We received no precipitation last night, and this morning, I awoke to clear, sunny skies. The fact that it was sunny when I woke up indicates that I slept in until 8:00 AM this morning. According to my backyard weather station in Rio Rancho, the temperature is 88.9 F, the relative humidity is 26%, the relative pressure is 30.01 in Hg, and the winds are. The skies are a little hazy near the horizon.
The visible satellite imagery shows clear skies over most of New Mexico this morning. There are a few clouds to the south, including some cumulus clouds near El Paso, TX.
Because the skies are clear, I am excluding infrared imagery from this post.
The water vapor satellite imagery shows that, in spite of the lack of clouds, there is a strong moisture plume extending through the entire state.
The 12Z upper air sounding from Albuquerque shows that there is a much stronger capping inversion in place this morning. There was only 32 J/kg Convective Available Potential Energy (CAPE) this morning, but there was 220 J/kg of Convective Inhibition (CIN). There is still plenty of moisture present, with 0.90 inches of precipitable water this morning.
The shear was weak this morning, with only 16 kts of deep-layer shear available. This will limit rotating storms. Low-level shear was at 11 kts, which is more adequate for storms, but without the upper level support, rotating storms are unlikely.
The surface pressure map shows that there is a small thermal low pressure system (1010 mb) forming over the eastern edge of the state. To the northwest, there is a slight high pressure system (1016 mb). Between them, there is some pressure gradient, but I am not expecting really strong winds between them, as the gradient it not very steep.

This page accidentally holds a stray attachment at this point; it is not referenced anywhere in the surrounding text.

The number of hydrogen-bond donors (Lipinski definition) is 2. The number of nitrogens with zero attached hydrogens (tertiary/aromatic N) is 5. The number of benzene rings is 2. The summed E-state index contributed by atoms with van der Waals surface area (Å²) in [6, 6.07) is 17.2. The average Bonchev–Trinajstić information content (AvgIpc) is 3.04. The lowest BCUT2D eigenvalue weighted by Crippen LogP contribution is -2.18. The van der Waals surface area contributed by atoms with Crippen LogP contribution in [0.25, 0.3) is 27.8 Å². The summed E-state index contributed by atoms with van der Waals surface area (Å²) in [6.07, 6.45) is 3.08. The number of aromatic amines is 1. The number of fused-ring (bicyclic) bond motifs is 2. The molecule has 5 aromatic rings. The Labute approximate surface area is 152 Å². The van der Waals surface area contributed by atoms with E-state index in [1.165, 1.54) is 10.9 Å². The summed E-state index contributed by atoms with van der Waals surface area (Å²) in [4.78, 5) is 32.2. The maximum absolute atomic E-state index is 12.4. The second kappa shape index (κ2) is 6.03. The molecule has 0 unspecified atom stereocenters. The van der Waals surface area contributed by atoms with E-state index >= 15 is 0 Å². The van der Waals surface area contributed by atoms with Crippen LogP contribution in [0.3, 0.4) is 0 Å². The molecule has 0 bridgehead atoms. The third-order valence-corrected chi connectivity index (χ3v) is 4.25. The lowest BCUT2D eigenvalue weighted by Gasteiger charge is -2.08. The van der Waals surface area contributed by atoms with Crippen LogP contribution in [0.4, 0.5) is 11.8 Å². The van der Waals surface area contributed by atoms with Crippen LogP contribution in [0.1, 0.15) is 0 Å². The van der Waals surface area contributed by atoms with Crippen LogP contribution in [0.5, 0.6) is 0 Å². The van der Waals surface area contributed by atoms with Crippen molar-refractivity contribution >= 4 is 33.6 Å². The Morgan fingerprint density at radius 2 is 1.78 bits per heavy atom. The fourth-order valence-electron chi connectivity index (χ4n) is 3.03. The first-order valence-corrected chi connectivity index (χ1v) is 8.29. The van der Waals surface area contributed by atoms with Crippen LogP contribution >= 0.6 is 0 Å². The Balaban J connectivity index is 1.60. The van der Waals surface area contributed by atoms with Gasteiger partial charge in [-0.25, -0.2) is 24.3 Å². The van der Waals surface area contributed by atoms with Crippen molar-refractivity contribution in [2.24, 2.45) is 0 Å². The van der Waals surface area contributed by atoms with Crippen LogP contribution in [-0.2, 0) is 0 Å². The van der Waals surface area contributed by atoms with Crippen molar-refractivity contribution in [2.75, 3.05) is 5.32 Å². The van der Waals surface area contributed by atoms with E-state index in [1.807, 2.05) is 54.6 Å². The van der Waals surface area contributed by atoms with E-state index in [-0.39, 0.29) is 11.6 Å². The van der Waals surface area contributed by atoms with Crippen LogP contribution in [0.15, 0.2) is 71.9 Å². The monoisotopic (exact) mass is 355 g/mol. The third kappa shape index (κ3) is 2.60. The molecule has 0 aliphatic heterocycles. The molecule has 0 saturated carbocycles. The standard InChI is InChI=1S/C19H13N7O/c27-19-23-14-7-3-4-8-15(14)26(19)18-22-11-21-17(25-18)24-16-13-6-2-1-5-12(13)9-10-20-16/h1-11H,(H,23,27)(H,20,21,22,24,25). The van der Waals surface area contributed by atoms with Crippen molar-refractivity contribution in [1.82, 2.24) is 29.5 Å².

The surface observations map shows the still winds, statewide. Also, notice that the dewpoints are slightly higher than yesterday, climbing into the upper 40s and low 50s.
The RAP at 0Z is showing less than 100% relative humidity and an “inverted v” type sounding. We do not need 100% relative humidity to start forming clouds.
Overall, I think that showers are possible this afternoon, but they will be widely scattered and spotty. Showers that form will likely be below severe limits, and with the dry atmosphere, much of the precipitation will evaporate before reaching the surface. Gusty winds will be possible with these storms. Also, because events may not “rain out,” be wary of lightning, as it can strike even in areas where it is not yet raining.
Thank you for reading my forecast.
The New Mexico Watches and Warnings weather graphic is from the Albuquerque NWS website.
The upper air soundings and mesoscale analysis plots are from the Storm Prediction Center website.
The forecasted upper air soundings are from TwisterData.com.
The surface observation and upper level charts are from Unisys Weather.
The satellite data is from NASA – MSFC